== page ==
The Show Must Go On in Trinity Rep’s Hilarious ‘INTO THE BREECHES’


Reviewed by Tony Annicone


The latest show at Trinity Repertory Theatre is “Into the Breeches” by George Brant. This show is set in Providence in 1942 and there is a problem at the Oberon Play House. The director and the leading men are all off to war. Determined to press on, the director’s wife sets out to produce an all female version of Shakespeare’s “Henry V”, assembling an increasingly unexpected team united in desire, if not in actual theatre experience. Together they deliver a delightful celebration of collaboration and persistence when the show must go on. It takes a delightful look at women’s experiences during World War II.


The themes of patriotism, sacrifice and victory are just what the audience needs according to Maggie, the director’s wife who must convince the Board that the show must go on. Through all their struggles to pull this show off, they must muster their courage and head into the breeches to confront and conquer all obstacles thrown in their way including race and gender issues. This show fills us with warmth, thoughtfulness and especially laughter to sustain us during times of stress. Tyler Dobrowsky also directed last season’s highly praised “A Midsummer Night’s Dream” with keen insight into the Shakespearean characters and uses his directing prowess to elicit comic performances from this talented cast, too.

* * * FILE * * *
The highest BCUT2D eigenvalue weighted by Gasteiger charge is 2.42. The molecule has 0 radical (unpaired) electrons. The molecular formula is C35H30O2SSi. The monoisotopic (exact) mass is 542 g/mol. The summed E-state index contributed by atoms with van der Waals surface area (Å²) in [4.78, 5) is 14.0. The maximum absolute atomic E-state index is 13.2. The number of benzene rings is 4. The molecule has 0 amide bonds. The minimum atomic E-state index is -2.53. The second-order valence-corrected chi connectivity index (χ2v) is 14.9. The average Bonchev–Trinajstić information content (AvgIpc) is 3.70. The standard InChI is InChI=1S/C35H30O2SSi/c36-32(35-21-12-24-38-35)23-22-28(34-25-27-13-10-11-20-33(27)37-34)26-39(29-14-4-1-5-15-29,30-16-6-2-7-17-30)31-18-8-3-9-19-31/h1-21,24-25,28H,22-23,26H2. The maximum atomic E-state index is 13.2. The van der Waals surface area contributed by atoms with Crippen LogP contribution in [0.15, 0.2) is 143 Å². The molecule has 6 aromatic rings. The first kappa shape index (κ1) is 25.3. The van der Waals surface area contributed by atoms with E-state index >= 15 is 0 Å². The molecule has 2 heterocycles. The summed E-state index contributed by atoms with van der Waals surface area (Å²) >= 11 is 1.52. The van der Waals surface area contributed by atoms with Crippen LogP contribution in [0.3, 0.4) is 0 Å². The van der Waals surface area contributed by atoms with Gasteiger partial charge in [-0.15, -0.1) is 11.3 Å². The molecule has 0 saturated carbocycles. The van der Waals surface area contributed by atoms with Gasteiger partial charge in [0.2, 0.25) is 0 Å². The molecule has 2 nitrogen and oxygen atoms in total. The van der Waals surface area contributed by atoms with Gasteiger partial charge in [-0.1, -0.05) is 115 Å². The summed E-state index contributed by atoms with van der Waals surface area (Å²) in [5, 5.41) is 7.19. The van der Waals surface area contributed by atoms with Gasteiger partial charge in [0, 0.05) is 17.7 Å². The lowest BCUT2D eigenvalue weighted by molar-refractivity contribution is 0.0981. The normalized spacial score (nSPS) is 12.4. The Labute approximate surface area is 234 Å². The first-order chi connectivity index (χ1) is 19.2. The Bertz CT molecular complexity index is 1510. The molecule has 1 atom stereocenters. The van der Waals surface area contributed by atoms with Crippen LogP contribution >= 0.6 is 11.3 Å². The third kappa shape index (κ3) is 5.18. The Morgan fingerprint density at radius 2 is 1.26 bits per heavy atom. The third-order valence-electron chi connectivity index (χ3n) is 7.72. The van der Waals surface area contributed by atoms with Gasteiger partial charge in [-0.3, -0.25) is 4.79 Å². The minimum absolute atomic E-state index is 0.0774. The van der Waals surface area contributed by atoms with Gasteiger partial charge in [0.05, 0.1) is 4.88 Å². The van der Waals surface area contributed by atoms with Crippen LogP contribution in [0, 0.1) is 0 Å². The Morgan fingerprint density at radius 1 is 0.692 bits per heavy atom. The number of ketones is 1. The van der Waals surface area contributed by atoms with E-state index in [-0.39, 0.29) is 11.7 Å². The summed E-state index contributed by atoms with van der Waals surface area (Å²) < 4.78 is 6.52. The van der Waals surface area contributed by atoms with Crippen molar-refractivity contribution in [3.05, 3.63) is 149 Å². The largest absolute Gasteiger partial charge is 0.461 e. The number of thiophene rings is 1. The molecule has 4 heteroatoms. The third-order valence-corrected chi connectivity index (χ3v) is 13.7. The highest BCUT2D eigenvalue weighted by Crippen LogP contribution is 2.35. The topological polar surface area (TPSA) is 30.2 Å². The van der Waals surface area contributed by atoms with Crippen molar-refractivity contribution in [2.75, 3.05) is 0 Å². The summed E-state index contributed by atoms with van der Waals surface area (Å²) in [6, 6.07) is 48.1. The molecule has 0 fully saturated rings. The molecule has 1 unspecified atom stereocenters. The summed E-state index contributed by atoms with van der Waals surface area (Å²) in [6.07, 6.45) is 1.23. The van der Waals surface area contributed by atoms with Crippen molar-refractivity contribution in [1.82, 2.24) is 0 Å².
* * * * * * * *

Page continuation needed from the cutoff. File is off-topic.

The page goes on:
Tyler gives his cast some clever shtick to perform as well as some heartfelt and emotion packed moments. Author Brant needs to tighten up the script for Act 1 which is long and drawn out. Act 2 fares much better with more of a mixture of comic and dramatic moments which hold your interest to the final moments of the show. Anne Scurria as Maggie is onstage almost the whole show as she tries to shape her performers into the roles they are playing. Phyllis Kay is phenomenal as Celeste, the company diva. She commands the stage in this role, stealing almost every scene she’s in. Celeste demands the leading role and when Maggie tries to change it, Celeste leaves in a huff. She will go and play Cinderella at a children’s group in Woonsocket. However the allure of playing the death scene of Henry IV is strong enough to bring her back to the fold. Phyllis’ every line strikes pay dirt and she reminds you of comic Tallulah Bankhead with her deep voice delivery of lines.  Brava.


The most poignant performance is given by Rachael Warren as Grace. Her husband is MIA and she hides it from the other women but breaks down in the second act to confess what is bothering her to Maggie. Timothy Crowe is very comical as Ellsworth, the head of the board who turns down Maggie at first but changes his mind when wife gets bitten by the theater bug. There is a golf scene and a drag scene with Maggie that has to be seen to be believed. Janice Duclos is a hoot as Winifred, his wife. Winifred is a dreadful actress who is playing Sir John Falstaff but can’t deliver a comic line to save her life. That is until they convince her to say her lines ala Groucho Marx which brings the house down with laughter. Rounding out the cast are Stephen Berenson who plays Stuart the gay stage manager, Lynette Freeman as Ida, the costume designer and Megan Leathers as June, the ingenue. They add to the merriment of the show. So for a look at a brand new script especially written for Trinity, be sure to catch “Into the Breeches” for a rousing good time with a bit of nostalgia thrown in for good measure.

INTO THE BREECHES (25 January to 25 February)

Trinity Repertory Theatre, 201 Washington Street, Providence, RI

1(401)351-4242 or

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